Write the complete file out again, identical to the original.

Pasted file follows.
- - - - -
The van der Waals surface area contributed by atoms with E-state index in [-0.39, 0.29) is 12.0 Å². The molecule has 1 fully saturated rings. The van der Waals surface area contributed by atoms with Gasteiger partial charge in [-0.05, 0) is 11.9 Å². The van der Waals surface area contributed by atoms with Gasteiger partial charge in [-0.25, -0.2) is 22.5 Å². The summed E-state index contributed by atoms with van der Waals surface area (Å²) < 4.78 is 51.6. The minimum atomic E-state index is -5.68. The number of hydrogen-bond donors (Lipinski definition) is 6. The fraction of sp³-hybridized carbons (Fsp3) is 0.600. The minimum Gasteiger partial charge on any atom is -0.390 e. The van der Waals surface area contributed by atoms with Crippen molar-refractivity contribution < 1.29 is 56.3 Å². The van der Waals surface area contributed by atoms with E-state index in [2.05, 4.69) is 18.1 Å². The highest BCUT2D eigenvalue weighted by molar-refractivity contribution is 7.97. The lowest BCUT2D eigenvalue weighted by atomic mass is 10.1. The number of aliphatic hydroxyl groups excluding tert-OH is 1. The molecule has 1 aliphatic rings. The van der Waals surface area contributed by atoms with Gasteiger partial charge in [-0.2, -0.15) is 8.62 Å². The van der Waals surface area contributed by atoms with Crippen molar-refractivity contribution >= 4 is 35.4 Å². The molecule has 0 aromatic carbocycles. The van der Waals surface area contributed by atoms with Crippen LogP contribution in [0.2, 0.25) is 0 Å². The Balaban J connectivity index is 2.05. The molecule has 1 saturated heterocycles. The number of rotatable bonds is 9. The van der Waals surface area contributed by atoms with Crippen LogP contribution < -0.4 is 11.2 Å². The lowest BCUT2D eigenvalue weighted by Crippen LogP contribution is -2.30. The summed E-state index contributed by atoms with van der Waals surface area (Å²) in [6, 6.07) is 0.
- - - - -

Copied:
The van der Waals surface area contributed by atoms with E-state index in [-0.39, 0.29) is 12.0 Å². The molecule has 1 fully saturated rings. The van der Waals surface area contributed by atoms with Gasteiger partial charge in [-0.05, 0) is 11.9 Å². The van der Waals surface area contributed by atoms with Gasteiger partial charge in [-0.25, -0.2) is 22.5 Å². The summed E-state index contributed by atoms with van der Waals surface area (Å²) < 4.78 is 51.6. The minimum atomic E-state index is -5.68. The number of hydrogen-bond donors (Lipinski definition) is 6. The fraction of sp³-hybridized carbons (Fsp3) is 0.600. The minimum Gasteiger partial charge on any atom is -0.390 e. The van der Waals surface area contributed by atoms with Crippen molar-refractivity contribution < 1.29 is 56.3 Å². The van der Waals surface area contributed by atoms with E-state index in [2.05, 4.69) is 18.1 Å². The highest BCUT2D eigenvalue weighted by molar-refractivity contribution is 7.97. The lowest BCUT2D eigenvalue weighted by atomic mass is 10.1. The number of aliphatic hydroxyl groups excluding tert-OH is 1. The molecule has 1 aliphatic rings. The van der Waals surface area contributed by atoms with Gasteiger partial charge in [-0.2, -0.15) is 8.62 Å². The van der Waals surface area contributed by atoms with Crippen molar-refractivity contribution >= 4 is 35.4 Å². The molecule has 0 aromatic carbocycles. The van der Waals surface area contributed by atoms with Crippen LogP contribution in [0.2, 0.25) is 0 Å². The Balaban J connectivity index is 2.05. The molecule has 1 saturated heterocycles. The number of rotatable bonds is 9. The van der Waals surface area contributed by atoms with Crippen LogP contribution < -0.4 is 11.2 Å². The lowest BCUT2D eigenvalue weighted by Crippen LogP contribution is -2.30. The summed E-state index contributed by atoms with van der Waals surface area (Å²) in [6, 6.07) is 0.